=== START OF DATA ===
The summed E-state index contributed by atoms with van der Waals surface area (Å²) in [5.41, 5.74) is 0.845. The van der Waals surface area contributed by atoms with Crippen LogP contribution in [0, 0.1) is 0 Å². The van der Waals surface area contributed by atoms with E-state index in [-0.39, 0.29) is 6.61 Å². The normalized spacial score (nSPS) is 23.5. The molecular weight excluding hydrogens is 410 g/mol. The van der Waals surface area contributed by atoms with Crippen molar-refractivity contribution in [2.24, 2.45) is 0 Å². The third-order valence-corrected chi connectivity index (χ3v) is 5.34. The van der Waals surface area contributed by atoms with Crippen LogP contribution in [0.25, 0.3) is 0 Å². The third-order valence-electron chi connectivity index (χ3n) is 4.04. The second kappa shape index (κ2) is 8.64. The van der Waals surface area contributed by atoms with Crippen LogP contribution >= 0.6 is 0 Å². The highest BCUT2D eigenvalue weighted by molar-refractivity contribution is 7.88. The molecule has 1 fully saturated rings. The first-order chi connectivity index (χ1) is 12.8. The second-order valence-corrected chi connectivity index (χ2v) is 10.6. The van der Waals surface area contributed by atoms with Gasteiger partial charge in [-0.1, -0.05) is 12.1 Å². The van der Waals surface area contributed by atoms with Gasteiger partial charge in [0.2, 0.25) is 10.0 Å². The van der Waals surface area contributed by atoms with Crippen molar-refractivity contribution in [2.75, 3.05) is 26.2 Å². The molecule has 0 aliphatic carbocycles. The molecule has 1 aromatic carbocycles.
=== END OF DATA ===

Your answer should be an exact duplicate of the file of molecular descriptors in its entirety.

The summed E-state index contributed by atoms with van der Waals surface area (Å²) in [5.41, 5.74) is 0.845. The van der Waals surface area contributed by atoms with Crippen LogP contribution in [0, 0.1) is 0 Å². The van der Waals surface area contributed by atoms with E-state index in [-0.39, 0.29) is 6.61 Å². The normalized spacial score (nSPS) is 23.5. The molecular weight excluding hydrogens is 410 g/mol. The van der Waals surface area contributed by atoms with Crippen molar-refractivity contribution in [2.24, 2.45) is 0 Å². The third-order valence-corrected chi connectivity index (χ3v) is 5.34. The van der Waals surface area contributed by atoms with Crippen LogP contribution in [0.25, 0.3) is 0 Å². The third-order valence-electron chi connectivity index (χ3n) is 4.04. The second kappa shape index (κ2) is 8.64. The van der Waals surface area contributed by atoms with Crippen LogP contribution >= 0.6 is 0 Å². The highest BCUT2D eigenvalue weighted by molar-refractivity contribution is 7.88. The molecule has 1 fully saturated rings. The first-order chi connectivity index (χ1) is 12.8. The second-order valence-corrected chi connectivity index (χ2v) is 10.6. The van der Waals surface area contributed by atoms with Gasteiger partial charge in [-0.1, -0.05) is 12.1 Å². The van der Waals surface area contributed by atoms with Gasteiger partial charge in [0.2, 0.25) is 10.0 Å². The van der Waals surface area contributed by atoms with Crippen molar-refractivity contribution in [2.75, 3.05) is 26.2 Å². The molecule has 0 aliphatic carbocycles. The molecule has 1 aromatic carbocycles.